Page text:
More than 40 per cent of divorcees now borrow from friends & family

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A full 41 per cent of people aged under 55 now borrow from friends and family to finance their divorce, according to a recently published report. By contrast just 11 per cent of divorcees aged 55 or over reported having done so. According to Divorce in the UK – can we improve the process?, this stark difference is likely due to the fact that older divorcees were more likely to have been eligible for legal aid at the time their marriages ended. Eligibility for legal aid was drastically curtailed in 2013. Younger people have also embraced online divorce. While two…

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Senior Judges say thank you to family law professionals

By | the family courts | No Comments

Two of the most senior family law judges in England and Wales have thanked legal professionals for their efforts in maintaining the legal system during the current covid-19 pandemic. Lady Justice King and Mrs Justice Theis issued a message on behalf of Sir Andrew McFarlane, the President of the Family Division, who is currently recuperating from heart surgery. They wrote: “It would not be an exaggeration to say that this year more than any other has been extraordinary. Even in these unprecedented times each one of you has played your part to keep our heavily burdened system functioning.” The swift…

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Court transfers care of nine year-old to father

By | Children, Law news | No Comments

A nine year-old girl has been sent to live with her father by the High Court thanks to her mother’s continuing involvement with a New Age organisation. In Re S the parents had separated when the girl was just a year old. The mother then became involved with Universal Medicine, an Australian group which promotes New Age spiritual beliefs and healing practices, which it calls the “Way of the Livingness”. The daughter was closely involved with the mother’s lifestyle, eating the same restricted diet and attending healing sessions and group events. The father came to believe the doctrines of Universal…

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Calls to NSPCC reach record numbers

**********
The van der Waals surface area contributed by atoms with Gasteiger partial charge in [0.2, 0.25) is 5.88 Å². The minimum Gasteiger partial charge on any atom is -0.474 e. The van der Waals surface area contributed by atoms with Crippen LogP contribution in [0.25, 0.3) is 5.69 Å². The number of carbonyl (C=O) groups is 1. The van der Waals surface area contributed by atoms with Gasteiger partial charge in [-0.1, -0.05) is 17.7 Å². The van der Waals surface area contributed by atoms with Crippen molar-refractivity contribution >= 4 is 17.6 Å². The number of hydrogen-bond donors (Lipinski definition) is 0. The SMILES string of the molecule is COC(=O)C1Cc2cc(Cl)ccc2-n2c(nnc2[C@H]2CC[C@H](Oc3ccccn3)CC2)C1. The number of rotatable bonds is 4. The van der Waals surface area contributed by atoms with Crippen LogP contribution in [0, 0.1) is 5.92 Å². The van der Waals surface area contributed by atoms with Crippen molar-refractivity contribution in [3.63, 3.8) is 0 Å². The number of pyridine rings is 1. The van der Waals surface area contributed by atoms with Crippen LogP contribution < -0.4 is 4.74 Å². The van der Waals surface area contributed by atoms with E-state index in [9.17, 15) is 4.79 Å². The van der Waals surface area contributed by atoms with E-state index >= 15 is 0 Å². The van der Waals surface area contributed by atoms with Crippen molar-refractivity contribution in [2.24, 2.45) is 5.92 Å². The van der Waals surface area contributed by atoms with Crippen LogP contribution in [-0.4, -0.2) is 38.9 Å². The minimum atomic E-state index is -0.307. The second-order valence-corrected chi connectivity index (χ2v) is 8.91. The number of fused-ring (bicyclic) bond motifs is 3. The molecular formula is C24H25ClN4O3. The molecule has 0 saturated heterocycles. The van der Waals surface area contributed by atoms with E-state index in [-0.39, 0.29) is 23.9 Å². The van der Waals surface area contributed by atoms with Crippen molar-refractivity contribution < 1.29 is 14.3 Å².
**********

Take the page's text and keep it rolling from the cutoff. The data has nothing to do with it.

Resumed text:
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Over 22,000 calls were made to the National Society for the Prevention of Cruelty to Children (NSPCC) during the lockdown months of April, May and June. The figure represents an increase of almost a third over the monthly average for the three months prior to lockdown. A total of 8,287 calls were made in May alone: the highest number on record. Callers expressed concerns about possible the neglect and abuse of children they had encountered or the behaviour of parents. The charity reports that it referred a higher-than-normal 40 per cent of lockdown calls to local authorities  or the police…

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23 year-old divorce decree corrected by High Court

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A final decree of divorce issued 23 years ago contained an incorrect date, the High Court has ruled. X v Y concerned a couple who married twice – firstly at a secret ceremony in Spain in 1993 not attended by their families, and a second time in England a year later after reconciling with their relatives. The second ceremony would not have been allowed to proceed if they told the registrar about the earlier marriage in Spain because, under English law, they were already married. Two years later the marriage broke down. Mr X petitioned for divorce on the grounds…

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Supreme Court considers maintenance law